Three new Potterverse eBooks from JK Rowling. Do we really want them?
Remember your excitement when you heard that the fascinating books that existed in Potterverse were actually coming to a book store near you? From Quidditch through the Ages, The Tales of Beedle The Bard and Fantastic Beasts and Where to Find Them, these fictional books actually being realised were perhaps the closest you could get to receiving an acceptance letter to Hogwarts.
These expansions to the Harry Potter canon were welcome, because the thought of Potterverse ending seemed like the worst thing ever. Or at least until Harry Potter and the Cursed Child.
The play, which was inaccurately marketed as the eighth book in the Harry Potter series, has left the world divided. While some say they loved revisiting Potter and his friends, most experienced a gag reflex at multiple points in the script.
Which is why when Pottermore announced a new Potterverse series from JK Rowling, instead of bobbing up and down in joy, some of us are now more skeptical than excited.
But first, more on the books
Presented in the eBook format, these 'Stories of Hogwarts' include three books titled Short Stories from Hogwarts of Power, Politics and Pesky Poltergeists, Short Stories from Hogwarts of Heroism, Hardship and Dangerous Hobbies and Hogwarts: An Incomplete and Unreliable Guide.
While the titles seem delightfully true to the original Harry Potter cheek, post the Cursed Child debacle it's worth asking why Rowling wouldn't let go of Harry. But we'll get to that later...
The eBooks will be out on 6 September and are priced at $2.99 each, which comes to an affordable Rs 200-plus for us Indian fans. They've already been listed on Amazon, Apple and Barnes & Noble, which means that they should make their way to Amazon India soon.
With promises to "take you beyond the Harry Potter stories as J.K. Rowling reveals her inspiration, intricate details of characters' lives and surprises from the wizarding world", these books carry the additional responsibility of undoing the harm caused by Cursed Child. It's almost as if Rowling is offering an antidote to a powerful poison.
But before you take that plunge, the synopses for these books may help you test the waters:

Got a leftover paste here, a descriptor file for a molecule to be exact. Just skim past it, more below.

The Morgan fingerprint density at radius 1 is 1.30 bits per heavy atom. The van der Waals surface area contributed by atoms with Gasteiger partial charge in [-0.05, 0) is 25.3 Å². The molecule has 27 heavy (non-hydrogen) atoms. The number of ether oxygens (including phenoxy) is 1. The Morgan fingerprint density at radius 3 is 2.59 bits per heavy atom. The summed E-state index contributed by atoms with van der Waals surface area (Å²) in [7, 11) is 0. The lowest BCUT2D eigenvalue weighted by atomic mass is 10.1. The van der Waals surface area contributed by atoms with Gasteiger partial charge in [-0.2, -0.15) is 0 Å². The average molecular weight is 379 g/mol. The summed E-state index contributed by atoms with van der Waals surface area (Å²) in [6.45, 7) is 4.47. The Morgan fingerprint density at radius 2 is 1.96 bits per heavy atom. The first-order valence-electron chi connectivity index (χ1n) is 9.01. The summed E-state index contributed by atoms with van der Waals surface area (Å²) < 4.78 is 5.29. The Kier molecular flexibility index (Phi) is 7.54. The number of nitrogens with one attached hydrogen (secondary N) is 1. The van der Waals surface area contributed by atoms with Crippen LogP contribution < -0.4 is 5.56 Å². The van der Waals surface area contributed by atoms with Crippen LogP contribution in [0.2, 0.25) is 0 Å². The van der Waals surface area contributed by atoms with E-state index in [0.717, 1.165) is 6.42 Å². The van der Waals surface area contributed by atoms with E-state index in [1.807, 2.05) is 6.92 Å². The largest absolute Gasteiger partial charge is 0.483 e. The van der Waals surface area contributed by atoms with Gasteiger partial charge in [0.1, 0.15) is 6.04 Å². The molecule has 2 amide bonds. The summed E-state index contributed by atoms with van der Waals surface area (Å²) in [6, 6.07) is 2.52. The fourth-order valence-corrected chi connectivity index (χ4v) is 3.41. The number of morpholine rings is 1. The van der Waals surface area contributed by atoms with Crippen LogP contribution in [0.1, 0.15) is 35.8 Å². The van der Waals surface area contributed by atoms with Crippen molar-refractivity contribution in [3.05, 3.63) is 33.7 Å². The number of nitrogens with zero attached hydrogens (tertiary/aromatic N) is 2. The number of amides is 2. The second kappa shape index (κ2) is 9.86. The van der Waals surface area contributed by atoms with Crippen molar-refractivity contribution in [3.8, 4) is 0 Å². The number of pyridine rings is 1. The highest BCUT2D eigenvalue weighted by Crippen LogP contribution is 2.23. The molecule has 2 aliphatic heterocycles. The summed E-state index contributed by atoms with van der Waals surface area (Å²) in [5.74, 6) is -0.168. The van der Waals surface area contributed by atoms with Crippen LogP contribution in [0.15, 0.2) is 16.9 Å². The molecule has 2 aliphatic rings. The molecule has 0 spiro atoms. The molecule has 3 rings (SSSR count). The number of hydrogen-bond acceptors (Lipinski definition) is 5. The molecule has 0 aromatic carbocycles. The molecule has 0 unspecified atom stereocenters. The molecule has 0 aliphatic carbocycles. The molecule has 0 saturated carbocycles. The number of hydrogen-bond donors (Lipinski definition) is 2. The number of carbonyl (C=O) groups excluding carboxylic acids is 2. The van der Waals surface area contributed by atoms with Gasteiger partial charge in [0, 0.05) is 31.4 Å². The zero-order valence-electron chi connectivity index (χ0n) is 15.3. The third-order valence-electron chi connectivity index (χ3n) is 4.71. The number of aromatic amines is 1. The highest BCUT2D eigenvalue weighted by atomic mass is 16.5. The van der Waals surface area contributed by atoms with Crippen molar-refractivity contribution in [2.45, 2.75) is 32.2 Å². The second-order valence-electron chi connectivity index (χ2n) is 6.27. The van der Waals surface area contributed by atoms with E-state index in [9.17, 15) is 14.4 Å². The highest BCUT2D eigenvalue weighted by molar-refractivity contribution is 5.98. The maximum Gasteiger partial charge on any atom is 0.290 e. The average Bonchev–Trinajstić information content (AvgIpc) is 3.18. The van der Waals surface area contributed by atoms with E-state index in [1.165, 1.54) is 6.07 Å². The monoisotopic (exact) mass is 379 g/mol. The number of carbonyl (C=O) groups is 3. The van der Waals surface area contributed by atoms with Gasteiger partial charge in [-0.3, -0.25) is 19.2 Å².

1. Power, Politics, and Pesky Poltergeists promises "a glimpse into the darker side of the wizarding world, revealing the ruthless roots of Professor Umbridge, the lowdown on the Ministers for Magic and the history of the wizarding prison Azkaban. You will also delve deeper into Horace Slughorn's early years as Potions master at Hogwarts - and his acquaintance with one Tom Marvolo Riddle."
2. In Heroism, Hardship and Dangerous Hobbies you should find "stories of heroism, hardship and dangerous [focused on] two of the Harry Potter stories' most courageous and iconic characters: Minerva McGonagall and Remus Lupin. J.K. Rowling also gives us a peek behind the closed curtains of Sybill Trelawney's life, and you'll encounter the reckless, magical-beast-loving Silvanus Kettleburn along the way."
3. The most exciting title of the three, Hogwarts: An Incomplete and Unreliable Guide offers to take "you on a journey to Hogwarts School of Witchcraft and Wizardry. You'll venture into the Hogwarts grounds, become better acquainted with its more permanent residents, learn more about lessons and discover secrets of the castle . . . all at the turn of a page."
While the last title reads like something straight out of Dumbledore's laptop bookmarks, the first two would probably be interesting flashbacks into the lives of characters we love and hate. Well, As long as there's no Time Turner involved.
The Potter market
In the post-Cursed Child era, it's clear that Potter is now being fed to us as a part of a scheme to make easy money. While no one's complaining about Rowling, the world's first billionaire author, making more money, a lot of fans are worried that it's at the cost of diluting the Potter legacy.
The timing for the announcement of these books is a tad suspect too. It rides on the Cursed Child's publicity, releasing just five weeks from the date the play was first staged.
Now, if they are up to the standards of the original Potter books, these books may help undo the sense of disappointment some fans are reeling from thanks to Cursed Child. If they are anything like the Cursed Child, however, Rowling could do irreparable damage to a beloved franchise.
All in all, while these books might be great to add to our Harry Potter collection, the original 7 books on their own were more than satisfying. Maybe Rowling, rather than falling back on familiar ground, should experiment with her writing. Beyond the one off Casual Vacancy. For starters, can we have Robert Galbraith back please?